While the Kyoto Protocol may be the most famous climate initiative, the Hyogo Framework for Action's time is due.
The HFA is a 10-year plan to make the world safe from natural hazards. It was adopted by the United Nations General Assembly in 2005. Its goal is to reduce disaster losses by 2015 through new and improved resiliency efforts, such as better monitoring, risk analysis, and technological improvements in identifying extreme events--hurricanes, earthquakes, landslides, floods, and the like.
Nations and communities were challenged to build programs that would reduce the loss of lives and the costs to economies and the environment.
Guess what? It's working.
The United States, for example, has reorganized the agency for natural sciences--the US Geological Survey--from a scientific discipline-based organization to a mission-based structure. The National Oceanic and Atmospheric Administration (NOAA) and the National Weather Service (NWS) have focused on disaster risk reduction and increasing community resilience through multiple initiatives, including "Weather Ready Nation" and "Roadmap." These programs are designed to increase the readiness of the country and to predict and mitigate future weather-related disasters.
Further, disaster risk considerations are being taken into account for sustainable development policies, planning, and programming. For example, FEMA is working with the U.S. Department of Housing and Urban Development's (HUD) to combine hazard mitigation measures with community development so livability and sustainability objectives can be built into land use plans, zoning and infrastructure investments.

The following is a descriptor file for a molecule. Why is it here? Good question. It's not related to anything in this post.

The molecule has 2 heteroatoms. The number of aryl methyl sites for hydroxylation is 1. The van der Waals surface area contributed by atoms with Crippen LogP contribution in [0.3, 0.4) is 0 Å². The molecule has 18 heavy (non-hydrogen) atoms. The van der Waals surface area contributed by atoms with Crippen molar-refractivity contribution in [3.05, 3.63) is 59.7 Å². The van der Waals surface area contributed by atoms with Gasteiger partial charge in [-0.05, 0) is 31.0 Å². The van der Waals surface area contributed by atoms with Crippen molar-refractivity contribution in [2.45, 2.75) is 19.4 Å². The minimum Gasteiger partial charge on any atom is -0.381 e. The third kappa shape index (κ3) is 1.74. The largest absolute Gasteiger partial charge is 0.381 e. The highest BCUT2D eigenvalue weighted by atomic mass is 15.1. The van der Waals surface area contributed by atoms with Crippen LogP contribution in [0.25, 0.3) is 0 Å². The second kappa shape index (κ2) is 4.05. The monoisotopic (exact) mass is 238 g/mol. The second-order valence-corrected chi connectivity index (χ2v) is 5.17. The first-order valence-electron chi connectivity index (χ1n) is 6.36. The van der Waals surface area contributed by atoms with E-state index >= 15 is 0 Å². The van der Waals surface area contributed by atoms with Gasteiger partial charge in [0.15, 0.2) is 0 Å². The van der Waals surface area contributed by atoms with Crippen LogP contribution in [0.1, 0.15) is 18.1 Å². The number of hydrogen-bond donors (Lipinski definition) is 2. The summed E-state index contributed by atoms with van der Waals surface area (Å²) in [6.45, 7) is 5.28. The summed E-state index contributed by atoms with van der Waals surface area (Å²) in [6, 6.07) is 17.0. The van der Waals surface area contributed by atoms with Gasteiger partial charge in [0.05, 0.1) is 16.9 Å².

Expenditures for disaster prevention are exponentially more effective than spending for assistance and recovery. In fact, according to research from numerous organizations, including the United Nations, Oxfam America and the Center for American Progress, every dollar spent on disaster risk reduction can result in as much as $15 in economic savings--depending on the disaster and circumstances--compared to cleanup and restoration costs.
Of course, besides the US, other nations, too, have embraced the HFA. China is boasting that it has kept economic losses from disasters to within 1.5% of GDP for the past three consecutive years. China experiences the most disasters of any country. (China, the US, the Philippines, India and Indonesia are the countries most frequently hit by natural disasters.)
The UN World Conference on Disaster Risk Reduction reports that over the last 20 years, China's average annual death toll has been 4,000, with nearly three million homes collapsing and ten million people being displaced. So identifying steps and committing to reducing those numbers is a big stride toward sustainability there.
And this is why HFA is so exigent: it addresses the calamities we face from our climate now. With approximately $200 billion of losses each year from natural disasters, more than 100,000 lives lost, and nearly 270 million victims, disaster preparedness is the front line battle from which we can wage war on climate change.
As the HFA approaches its March 2015 expiration, nations should embrace its protocol and include longer term climate change mitigation initiatives so that all of the disaster risk reduction near-term goals work toward a longer term preventative approach.
Weather over a period of time adds up to our climate. Preparedness over a period of time should equal climate change resiliency. HFA is the way for us to prepare today so we can survive tomorrow and well into the future.